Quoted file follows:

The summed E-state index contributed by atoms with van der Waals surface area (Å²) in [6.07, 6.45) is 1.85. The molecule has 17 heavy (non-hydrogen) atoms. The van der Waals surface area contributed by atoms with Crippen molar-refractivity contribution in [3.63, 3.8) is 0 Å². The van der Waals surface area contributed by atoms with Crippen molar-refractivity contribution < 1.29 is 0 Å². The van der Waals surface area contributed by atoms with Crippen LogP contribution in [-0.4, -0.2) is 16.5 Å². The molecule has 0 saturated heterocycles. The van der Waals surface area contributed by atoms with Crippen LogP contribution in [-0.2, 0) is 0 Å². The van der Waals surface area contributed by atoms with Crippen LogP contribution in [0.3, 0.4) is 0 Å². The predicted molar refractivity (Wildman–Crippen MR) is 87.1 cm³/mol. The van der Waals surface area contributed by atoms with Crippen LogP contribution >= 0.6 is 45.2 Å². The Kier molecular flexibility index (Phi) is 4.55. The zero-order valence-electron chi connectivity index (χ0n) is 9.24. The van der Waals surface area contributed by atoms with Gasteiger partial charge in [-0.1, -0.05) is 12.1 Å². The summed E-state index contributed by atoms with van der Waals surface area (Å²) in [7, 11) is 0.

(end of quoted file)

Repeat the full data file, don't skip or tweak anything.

The summed E-state index contributed by atoms with van der Waals surface area (Å²) in [6.07, 6.45) is 1.85. The molecule has 17 heavy (non-hydrogen) atoms. The van der Waals surface area contributed by atoms with Crippen molar-refractivity contribution in [3.63, 3.8) is 0 Å². The van der Waals surface area contributed by atoms with Crippen molar-refractivity contribution < 1.29 is 0 Å². The van der Waals surface area contributed by atoms with Crippen LogP contribution in [-0.4, -0.2) is 16.5 Å². The molecule has 0 saturated heterocycles. The van der Waals surface area contributed by atoms with Crippen LogP contribution in [-0.2, 0) is 0 Å². The van der Waals surface area contributed by atoms with Crippen LogP contribution in [0.3, 0.4) is 0 Å². The predicted molar refractivity (Wildman–Crippen MR) is 87.1 cm³/mol. The van der Waals surface area contributed by atoms with Crippen LogP contribution >= 0.6 is 45.2 Å². The Kier molecular flexibility index (Phi) is 4.55. The zero-order valence-electron chi connectivity index (χ0n) is 9.24. The van der Waals surface area contributed by atoms with Gasteiger partial charge in [-0.1, -0.05) is 12.1 Å². The summed E-state index contributed by atoms with van der Waals surface area (Å²) in [7, 11) is 0.